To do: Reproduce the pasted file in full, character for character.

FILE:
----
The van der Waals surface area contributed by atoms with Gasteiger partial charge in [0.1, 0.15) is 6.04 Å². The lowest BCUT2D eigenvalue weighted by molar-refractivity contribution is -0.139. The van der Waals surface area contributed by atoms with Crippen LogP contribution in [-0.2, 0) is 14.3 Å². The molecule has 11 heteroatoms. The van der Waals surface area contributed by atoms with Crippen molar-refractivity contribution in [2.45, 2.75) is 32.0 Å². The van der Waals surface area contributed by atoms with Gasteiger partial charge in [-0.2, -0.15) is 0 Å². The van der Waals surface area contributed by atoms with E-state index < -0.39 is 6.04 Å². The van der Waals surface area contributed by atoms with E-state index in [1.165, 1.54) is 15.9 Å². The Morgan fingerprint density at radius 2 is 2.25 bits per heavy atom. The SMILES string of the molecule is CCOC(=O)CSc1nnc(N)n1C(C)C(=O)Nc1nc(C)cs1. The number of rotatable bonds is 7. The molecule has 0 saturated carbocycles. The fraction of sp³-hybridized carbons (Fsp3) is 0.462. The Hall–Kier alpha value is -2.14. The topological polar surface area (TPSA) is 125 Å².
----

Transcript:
The van der Waals surface area contributed by atoms with Gasteiger partial charge in [0.1, 0.15) is 6.04 Å². The lowest BCUT2D eigenvalue weighted by molar-refractivity contribution is -0.139. The van der Waals surface area contributed by atoms with Crippen LogP contribution in [-0.2, 0) is 14.3 Å². The molecule has 11 heteroatoms. The van der Waals surface area contributed by atoms with Crippen molar-refractivity contribution in [2.45, 2.75) is 32.0 Å². The van der Waals surface area contributed by atoms with Gasteiger partial charge in [-0.2, -0.15) is 0 Å². The van der Waals surface area contributed by atoms with E-state index < -0.39 is 6.04 Å². The van der Waals surface area contributed by atoms with E-state index in [1.165, 1.54) is 15.9 Å². The Morgan fingerprint density at radius 2 is 2.25 bits per heavy atom. The SMILES string of the molecule is CCOC(=O)CSc1nnc(N)n1C(C)C(=O)Nc1nc(C)cs1. The number of rotatable bonds is 7. The molecule has 0 saturated carbocycles. The fraction of sp³-hybridized carbons (Fsp3) is 0.462. The Hall–Kier alpha value is -2.14. The topological polar surface area (TPSA) is 125 Å².